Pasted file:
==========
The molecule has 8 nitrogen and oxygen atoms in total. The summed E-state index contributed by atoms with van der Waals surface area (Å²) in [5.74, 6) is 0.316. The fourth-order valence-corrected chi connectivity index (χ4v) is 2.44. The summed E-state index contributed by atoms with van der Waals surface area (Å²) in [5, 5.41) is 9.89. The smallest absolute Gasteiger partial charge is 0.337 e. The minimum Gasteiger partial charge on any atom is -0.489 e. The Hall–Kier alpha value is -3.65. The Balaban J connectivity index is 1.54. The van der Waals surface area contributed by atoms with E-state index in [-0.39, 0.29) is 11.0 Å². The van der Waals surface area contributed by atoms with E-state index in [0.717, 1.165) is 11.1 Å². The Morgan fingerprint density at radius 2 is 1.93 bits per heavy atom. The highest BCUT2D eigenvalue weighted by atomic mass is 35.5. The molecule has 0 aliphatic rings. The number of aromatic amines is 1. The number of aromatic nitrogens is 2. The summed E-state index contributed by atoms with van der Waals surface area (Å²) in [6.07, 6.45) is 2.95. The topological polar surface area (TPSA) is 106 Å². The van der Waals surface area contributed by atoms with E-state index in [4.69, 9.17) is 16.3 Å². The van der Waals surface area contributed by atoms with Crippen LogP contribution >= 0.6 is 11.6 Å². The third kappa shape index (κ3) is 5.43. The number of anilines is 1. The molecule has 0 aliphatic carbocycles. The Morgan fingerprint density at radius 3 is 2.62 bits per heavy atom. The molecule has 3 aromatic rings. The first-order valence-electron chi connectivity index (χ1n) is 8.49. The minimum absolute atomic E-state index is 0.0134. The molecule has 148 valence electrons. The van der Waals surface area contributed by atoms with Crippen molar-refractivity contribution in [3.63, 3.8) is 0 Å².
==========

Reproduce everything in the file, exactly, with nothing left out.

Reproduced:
The molecule has 8 nitrogen and oxygen atoms in total. The summed E-state index contributed by atoms with van der Waals surface area (Å²) in [5.74, 6) is 0.316. The fourth-order valence-corrected chi connectivity index (χ4v) is 2.44. The summed E-state index contributed by atoms with van der Waals surface area (Å²) in [5, 5.41) is 9.89. The smallest absolute Gasteiger partial charge is 0.337 e. The minimum Gasteiger partial charge on any atom is -0.489 e. The Hall–Kier alpha value is -3.65. The Balaban J connectivity index is 1.54. The van der Waals surface area contributed by atoms with E-state index in [-0.39, 0.29) is 11.0 Å². The van der Waals surface area contributed by atoms with E-state index in [0.717, 1.165) is 11.1 Å². The Morgan fingerprint density at radius 2 is 1.93 bits per heavy atom. The highest BCUT2D eigenvalue weighted by atomic mass is 35.5. The molecule has 0 aliphatic rings. The number of aromatic amines is 1. The number of aromatic nitrogens is 2. The summed E-state index contributed by atoms with van der Waals surface area (Å²) in [6.07, 6.45) is 2.95. The topological polar surface area (TPSA) is 106 Å². The van der Waals surface area contributed by atoms with E-state index in [4.69, 9.17) is 16.3 Å². The van der Waals surface area contributed by atoms with Crippen LogP contribution >= 0.6 is 11.6 Å². The third kappa shape index (κ3) is 5.43. The number of anilines is 1. The molecule has 0 aliphatic carbocycles. The Morgan fingerprint density at radius 3 is 2.62 bits per heavy atom. The molecule has 3 aromatic rings. The first-order valence-electron chi connectivity index (χ1n) is 8.49. The minimum absolute atomic E-state index is 0.0134. The molecule has 148 valence electrons. The van der Waals surface area contributed by atoms with Crippen molar-refractivity contribution in [3.63, 3.8) is 0 Å².